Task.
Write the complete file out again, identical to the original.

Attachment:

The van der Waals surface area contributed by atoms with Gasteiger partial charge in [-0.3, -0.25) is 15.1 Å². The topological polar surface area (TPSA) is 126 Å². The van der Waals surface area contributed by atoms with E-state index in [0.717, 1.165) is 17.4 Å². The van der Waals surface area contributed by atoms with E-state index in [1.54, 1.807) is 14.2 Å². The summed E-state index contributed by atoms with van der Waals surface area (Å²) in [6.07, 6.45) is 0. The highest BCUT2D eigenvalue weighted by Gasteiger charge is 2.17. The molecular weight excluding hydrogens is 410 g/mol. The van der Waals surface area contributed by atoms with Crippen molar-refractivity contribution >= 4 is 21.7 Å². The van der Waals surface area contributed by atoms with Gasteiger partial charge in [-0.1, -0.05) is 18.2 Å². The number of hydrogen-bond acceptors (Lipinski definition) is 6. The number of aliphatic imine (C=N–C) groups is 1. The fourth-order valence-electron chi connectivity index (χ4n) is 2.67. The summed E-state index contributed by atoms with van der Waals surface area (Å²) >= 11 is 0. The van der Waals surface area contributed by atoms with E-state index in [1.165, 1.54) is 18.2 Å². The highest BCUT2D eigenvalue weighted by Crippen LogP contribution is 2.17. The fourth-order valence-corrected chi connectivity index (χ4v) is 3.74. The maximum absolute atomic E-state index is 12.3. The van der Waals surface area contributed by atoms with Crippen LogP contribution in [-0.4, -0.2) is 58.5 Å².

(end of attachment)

The van der Waals surface area contributed by atoms with Gasteiger partial charge in [-0.3, -0.25) is 15.1 Å². The topological polar surface area (TPSA) is 126 Å². The van der Waals surface area contributed by atoms with E-state index in [0.717, 1.165) is 17.4 Å². The van der Waals surface area contributed by atoms with E-state index in [1.54, 1.807) is 14.2 Å². The summed E-state index contributed by atoms with van der Waals surface area (Å²) in [6.07, 6.45) is 0. The highest BCUT2D eigenvalue weighted by Gasteiger charge is 2.17. The molecular weight excluding hydrogens is 410 g/mol. The van der Waals surface area contributed by atoms with Crippen molar-refractivity contribution >= 4 is 21.7 Å². The van der Waals surface area contributed by atoms with Gasteiger partial charge in [-0.1, -0.05) is 18.2 Å². The number of hydrogen-bond acceptors (Lipinski definition) is 6. The number of aliphatic imine (C=N–C) groups is 1. The fourth-order valence-electron chi connectivity index (χ4n) is 2.67. The summed E-state index contributed by atoms with van der Waals surface area (Å²) >= 11 is 0. The van der Waals surface area contributed by atoms with E-state index in [1.165, 1.54) is 18.2 Å². The highest BCUT2D eigenvalue weighted by Crippen LogP contribution is 2.17. The fourth-order valence-corrected chi connectivity index (χ4v) is 3.74. The maximum absolute atomic E-state index is 12.3. The van der Waals surface area contributed by atoms with Crippen LogP contribution in [-0.4, -0.2) is 58.5 Å².